Raymond Stancer

“Staying at NO!”: When Should You Refuse to Settle? When Should You Refuse to Mediate?

“Fortitude is the capacity to say no when the world wants to hear yes.”-Erich Fromm

“I do not believe that settlement as a generic practice is preferable to judgment or should be institutionalized on a wholesale and indiscriminate basis.”-Owen Fiss

October 31, 2016:

Today is Halloween, so it’s a fitting to play devil’s advocate just for fun – and perhaps for free candy.

Shocking as it might be to read these words (and those of Professor Fiss) in a newsletter from us – mediators and settlement counsel — there is no point denying that some cases just shouldn’t settle. To take it a step further, some cases should not even be mediated.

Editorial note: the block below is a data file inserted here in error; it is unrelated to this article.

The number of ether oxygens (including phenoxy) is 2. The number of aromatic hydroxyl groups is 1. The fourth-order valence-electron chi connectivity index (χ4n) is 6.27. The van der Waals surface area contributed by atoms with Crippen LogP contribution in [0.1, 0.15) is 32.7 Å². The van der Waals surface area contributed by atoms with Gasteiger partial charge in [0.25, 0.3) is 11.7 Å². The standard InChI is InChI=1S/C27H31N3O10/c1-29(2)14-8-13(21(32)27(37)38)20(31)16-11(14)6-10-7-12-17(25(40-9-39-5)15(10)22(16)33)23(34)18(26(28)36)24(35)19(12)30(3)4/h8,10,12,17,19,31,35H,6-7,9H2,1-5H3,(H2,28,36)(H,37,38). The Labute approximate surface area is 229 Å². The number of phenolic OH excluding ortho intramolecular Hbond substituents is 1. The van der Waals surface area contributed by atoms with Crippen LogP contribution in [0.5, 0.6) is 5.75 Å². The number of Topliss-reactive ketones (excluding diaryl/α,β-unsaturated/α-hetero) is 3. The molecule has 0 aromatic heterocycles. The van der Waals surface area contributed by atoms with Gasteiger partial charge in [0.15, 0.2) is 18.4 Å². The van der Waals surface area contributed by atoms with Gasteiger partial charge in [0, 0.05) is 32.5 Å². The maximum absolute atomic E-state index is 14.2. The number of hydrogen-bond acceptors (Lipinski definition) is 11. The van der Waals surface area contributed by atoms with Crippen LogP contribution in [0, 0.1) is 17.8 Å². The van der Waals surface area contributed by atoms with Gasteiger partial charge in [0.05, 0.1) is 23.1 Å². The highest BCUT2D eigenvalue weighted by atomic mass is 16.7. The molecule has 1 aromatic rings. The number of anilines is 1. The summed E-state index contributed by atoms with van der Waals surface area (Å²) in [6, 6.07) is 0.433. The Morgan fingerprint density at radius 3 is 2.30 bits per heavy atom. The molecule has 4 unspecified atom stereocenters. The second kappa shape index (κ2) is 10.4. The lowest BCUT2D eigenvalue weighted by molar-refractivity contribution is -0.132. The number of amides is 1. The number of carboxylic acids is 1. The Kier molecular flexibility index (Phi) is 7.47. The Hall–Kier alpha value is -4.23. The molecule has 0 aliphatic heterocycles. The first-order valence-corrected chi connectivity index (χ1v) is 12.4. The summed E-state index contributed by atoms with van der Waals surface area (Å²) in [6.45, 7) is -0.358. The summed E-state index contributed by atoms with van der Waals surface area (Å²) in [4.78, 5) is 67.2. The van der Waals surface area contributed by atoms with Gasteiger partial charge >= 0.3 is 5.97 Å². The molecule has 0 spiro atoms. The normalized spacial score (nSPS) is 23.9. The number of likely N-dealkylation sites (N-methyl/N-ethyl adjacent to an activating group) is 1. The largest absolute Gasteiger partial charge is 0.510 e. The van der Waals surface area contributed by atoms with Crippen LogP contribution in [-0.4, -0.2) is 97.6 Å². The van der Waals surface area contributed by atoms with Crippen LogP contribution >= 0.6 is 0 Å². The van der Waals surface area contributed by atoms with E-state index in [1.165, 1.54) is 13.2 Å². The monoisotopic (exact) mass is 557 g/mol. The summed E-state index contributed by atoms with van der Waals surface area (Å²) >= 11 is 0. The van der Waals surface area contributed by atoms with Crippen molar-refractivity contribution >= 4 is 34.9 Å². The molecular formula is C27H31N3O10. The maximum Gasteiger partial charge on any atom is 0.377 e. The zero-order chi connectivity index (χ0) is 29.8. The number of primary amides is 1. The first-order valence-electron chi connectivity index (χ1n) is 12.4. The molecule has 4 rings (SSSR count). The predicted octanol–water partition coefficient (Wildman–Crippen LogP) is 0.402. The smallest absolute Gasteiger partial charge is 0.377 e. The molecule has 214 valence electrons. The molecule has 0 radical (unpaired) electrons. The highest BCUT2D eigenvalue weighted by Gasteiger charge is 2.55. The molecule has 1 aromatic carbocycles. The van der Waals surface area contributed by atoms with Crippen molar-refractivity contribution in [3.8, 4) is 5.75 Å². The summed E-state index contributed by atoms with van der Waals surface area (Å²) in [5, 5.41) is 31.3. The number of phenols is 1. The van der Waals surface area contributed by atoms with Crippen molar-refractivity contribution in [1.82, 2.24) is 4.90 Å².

Forget about “Getting to Yes”. This is about “Staying at No” — and being fine with it.

Read more →

ADR@SGR’s “Small Claims Mediation Initiative”.

We are excited about our Small Claims Mediation Initiative, which offers affordable, timely and effective mediation for those parties involved in cases already commenced in the Small Claims Courts in Ontario, or those disputes not yet started in Court — but which otherwise are within the jurisdiction of the Small Claims Court [1].

Consider what the Ontario Ministry of the Attorney-General has to say about mediation and Small Claims Court:

“Is it possible for you to resolve the issue in another fashion? You may want to consider mediation, which is a less formal method of resolving a dispute through a neutral third party. Mediation can be less time-consuming, more flexible, and less expensive than proceeding in court. It can also help you find your own solution to the dispute and preserve your relationship with the person/business” [2]. Read more →